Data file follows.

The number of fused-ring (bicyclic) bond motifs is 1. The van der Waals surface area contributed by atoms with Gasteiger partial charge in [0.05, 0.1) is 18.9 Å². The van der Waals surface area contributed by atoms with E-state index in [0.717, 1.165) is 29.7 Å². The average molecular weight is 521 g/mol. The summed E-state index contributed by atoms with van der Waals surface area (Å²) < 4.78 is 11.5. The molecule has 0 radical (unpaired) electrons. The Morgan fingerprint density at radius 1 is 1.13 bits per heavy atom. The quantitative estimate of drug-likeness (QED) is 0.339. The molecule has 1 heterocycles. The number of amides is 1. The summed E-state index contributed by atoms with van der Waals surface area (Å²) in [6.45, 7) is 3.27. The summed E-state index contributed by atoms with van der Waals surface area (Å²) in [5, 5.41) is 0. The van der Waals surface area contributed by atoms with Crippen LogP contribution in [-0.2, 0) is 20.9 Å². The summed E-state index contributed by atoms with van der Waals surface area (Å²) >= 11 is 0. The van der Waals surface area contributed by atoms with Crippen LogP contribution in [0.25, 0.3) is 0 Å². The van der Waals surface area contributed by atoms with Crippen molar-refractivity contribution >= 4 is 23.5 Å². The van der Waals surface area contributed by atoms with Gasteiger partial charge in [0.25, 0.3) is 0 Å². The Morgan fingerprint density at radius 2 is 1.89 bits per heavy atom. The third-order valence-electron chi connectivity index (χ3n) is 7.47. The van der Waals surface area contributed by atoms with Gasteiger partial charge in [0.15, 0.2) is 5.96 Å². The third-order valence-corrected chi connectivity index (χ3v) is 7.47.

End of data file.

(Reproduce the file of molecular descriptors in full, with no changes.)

The number of fused-ring (bicyclic) bond motifs is 1. The van der Waals surface area contributed by atoms with Gasteiger partial charge in [0.05, 0.1) is 18.9 Å². The van der Waals surface area contributed by atoms with E-state index in [0.717, 1.165) is 29.7 Å². The average molecular weight is 521 g/mol. The summed E-state index contributed by atoms with van der Waals surface area (Å²) < 4.78 is 11.5. The molecule has 0 radical (unpaired) electrons. The Morgan fingerprint density at radius 1 is 1.13 bits per heavy atom. The quantitative estimate of drug-likeness (QED) is 0.339. The molecule has 1 heterocycles. The number of amides is 1. The summed E-state index contributed by atoms with van der Waals surface area (Å²) in [6.45, 7) is 3.27. The summed E-state index contributed by atoms with van der Waals surface area (Å²) in [5, 5.41) is 0. The van der Waals surface area contributed by atoms with Crippen LogP contribution in [-0.2, 0) is 20.9 Å². The summed E-state index contributed by atoms with van der Waals surface area (Å²) >= 11 is 0. The van der Waals surface area contributed by atoms with Crippen LogP contribution in [0.25, 0.3) is 0 Å². The van der Waals surface area contributed by atoms with Crippen molar-refractivity contribution >= 4 is 23.5 Å². The van der Waals surface area contributed by atoms with Gasteiger partial charge in [0.25, 0.3) is 0 Å². The Morgan fingerprint density at radius 2 is 1.89 bits per heavy atom. The third-order valence-electron chi connectivity index (χ3n) is 7.47. The van der Waals surface area contributed by atoms with Gasteiger partial charge in [0.15, 0.2) is 5.96 Å². The third-order valence-corrected chi connectivity index (χ3v) is 7.47.